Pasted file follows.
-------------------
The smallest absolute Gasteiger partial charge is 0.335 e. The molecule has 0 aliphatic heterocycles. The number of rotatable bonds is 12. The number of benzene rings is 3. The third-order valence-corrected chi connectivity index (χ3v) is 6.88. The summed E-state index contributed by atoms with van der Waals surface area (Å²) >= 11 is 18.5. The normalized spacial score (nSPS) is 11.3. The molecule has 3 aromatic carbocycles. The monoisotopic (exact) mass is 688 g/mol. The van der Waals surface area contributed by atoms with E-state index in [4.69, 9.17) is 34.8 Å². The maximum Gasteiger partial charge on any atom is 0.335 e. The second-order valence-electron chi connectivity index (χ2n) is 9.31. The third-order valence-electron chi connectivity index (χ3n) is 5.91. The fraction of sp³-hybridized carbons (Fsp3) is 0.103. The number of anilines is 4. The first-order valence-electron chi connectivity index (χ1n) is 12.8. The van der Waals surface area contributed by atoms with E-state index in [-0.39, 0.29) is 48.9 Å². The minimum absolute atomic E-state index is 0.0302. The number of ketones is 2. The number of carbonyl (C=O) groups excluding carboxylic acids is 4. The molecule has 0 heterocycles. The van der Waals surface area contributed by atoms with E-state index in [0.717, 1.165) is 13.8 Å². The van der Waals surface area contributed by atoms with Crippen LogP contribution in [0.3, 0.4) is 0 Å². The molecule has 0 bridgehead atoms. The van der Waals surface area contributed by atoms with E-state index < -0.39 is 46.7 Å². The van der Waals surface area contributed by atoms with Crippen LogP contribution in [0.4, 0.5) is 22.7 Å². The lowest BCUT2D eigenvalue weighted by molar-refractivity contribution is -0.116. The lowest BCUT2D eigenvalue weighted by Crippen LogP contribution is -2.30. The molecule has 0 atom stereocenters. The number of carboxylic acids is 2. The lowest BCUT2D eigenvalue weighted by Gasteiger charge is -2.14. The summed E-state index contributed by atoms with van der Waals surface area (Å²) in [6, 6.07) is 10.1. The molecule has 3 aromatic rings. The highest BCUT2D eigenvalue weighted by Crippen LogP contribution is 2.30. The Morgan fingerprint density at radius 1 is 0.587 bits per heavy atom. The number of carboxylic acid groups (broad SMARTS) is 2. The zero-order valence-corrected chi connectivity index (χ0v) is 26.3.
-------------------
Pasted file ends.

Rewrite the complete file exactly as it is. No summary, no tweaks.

The smallest absolute Gasteiger partial charge is 0.335 e. The molecule has 0 aliphatic heterocycles. The number of rotatable bonds is 12. The number of benzene rings is 3. The third-order valence-corrected chi connectivity index (χ3v) is 6.88. The summed E-state index contributed by atoms with van der Waals surface area (Å²) >= 11 is 18.5. The normalized spacial score (nSPS) is 11.3. The molecule has 3 aromatic carbocycles. The monoisotopic (exact) mass is 688 g/mol. The van der Waals surface area contributed by atoms with E-state index in [4.69, 9.17) is 34.8 Å². The maximum Gasteiger partial charge on any atom is 0.335 e. The second-order valence-electron chi connectivity index (χ2n) is 9.31. The third-order valence-electron chi connectivity index (χ3n) is 5.91. The fraction of sp³-hybridized carbons (Fsp3) is 0.103. The number of anilines is 4. The first-order valence-electron chi connectivity index (χ1n) is 12.8. The van der Waals surface area contributed by atoms with E-state index in [-0.39, 0.29) is 48.9 Å². The minimum absolute atomic E-state index is 0.0302. The number of ketones is 2. The number of carbonyl (C=O) groups excluding carboxylic acids is 4. The molecule has 0 heterocycles. The van der Waals surface area contributed by atoms with E-state index in [0.717, 1.165) is 13.8 Å². The van der Waals surface area contributed by atoms with Crippen LogP contribution in [0.3, 0.4) is 0 Å². The molecule has 0 bridgehead atoms. The van der Waals surface area contributed by atoms with E-state index < -0.39 is 46.7 Å². The van der Waals surface area contributed by atoms with Crippen LogP contribution in [0.4, 0.5) is 22.7 Å². The lowest BCUT2D eigenvalue weighted by molar-refractivity contribution is -0.116. The lowest BCUT2D eigenvalue weighted by Crippen LogP contribution is -2.30. The molecule has 0 atom stereocenters. The number of carboxylic acids is 2. The lowest BCUT2D eigenvalue weighted by Gasteiger charge is -2.14. The summed E-state index contributed by atoms with van der Waals surface area (Å²) in [6, 6.07) is 10.1. The molecule has 3 aromatic rings. The highest BCUT2D eigenvalue weighted by Crippen LogP contribution is 2.30. The Morgan fingerprint density at radius 1 is 0.587 bits per heavy atom. The number of carboxylic acid groups (broad SMARTS) is 2. The zero-order valence-corrected chi connectivity index (χ0v) is 26.3.